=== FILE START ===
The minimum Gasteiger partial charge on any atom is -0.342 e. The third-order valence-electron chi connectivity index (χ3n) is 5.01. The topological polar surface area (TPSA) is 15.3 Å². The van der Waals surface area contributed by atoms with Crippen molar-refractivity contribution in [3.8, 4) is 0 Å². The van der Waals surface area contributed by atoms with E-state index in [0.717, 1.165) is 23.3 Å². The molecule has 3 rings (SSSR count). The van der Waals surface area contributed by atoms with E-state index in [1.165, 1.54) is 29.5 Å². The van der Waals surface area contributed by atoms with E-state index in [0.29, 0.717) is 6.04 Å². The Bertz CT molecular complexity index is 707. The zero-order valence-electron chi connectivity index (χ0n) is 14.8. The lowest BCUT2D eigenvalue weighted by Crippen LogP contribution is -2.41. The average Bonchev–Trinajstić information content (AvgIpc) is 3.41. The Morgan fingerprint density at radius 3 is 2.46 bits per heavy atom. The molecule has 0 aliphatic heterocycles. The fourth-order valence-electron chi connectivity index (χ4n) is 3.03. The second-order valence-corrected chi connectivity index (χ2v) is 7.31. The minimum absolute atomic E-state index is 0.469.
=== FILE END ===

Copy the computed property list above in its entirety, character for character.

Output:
The minimum Gasteiger partial charge on any atom is -0.342 e. The third-order valence-electron chi connectivity index (χ3n) is 5.01. The topological polar surface area (TPSA) is 15.3 Å². The van der Waals surface area contributed by atoms with Crippen molar-refractivity contribution in [3.8, 4) is 0 Å². The van der Waals surface area contributed by atoms with E-state index in [0.717, 1.165) is 23.3 Å². The molecule has 3 rings (SSSR count). The van der Waals surface area contributed by atoms with E-state index in [1.165, 1.54) is 29.5 Å². The van der Waals surface area contributed by atoms with E-state index in [0.29, 0.717) is 6.04 Å². The Bertz CT molecular complexity index is 707. The zero-order valence-electron chi connectivity index (χ0n) is 14.8. The lowest BCUT2D eigenvalue weighted by Crippen LogP contribution is -2.41. The average Bonchev–Trinajstić information content (AvgIpc) is 3.41. The Morgan fingerprint density at radius 3 is 2.46 bits per heavy atom. The molecule has 0 aliphatic heterocycles. The fourth-order valence-electron chi connectivity index (χ4n) is 3.03. The second-order valence-corrected chi connectivity index (χ2v) is 7.31. The minimum absolute atomic E-state index is 0.469.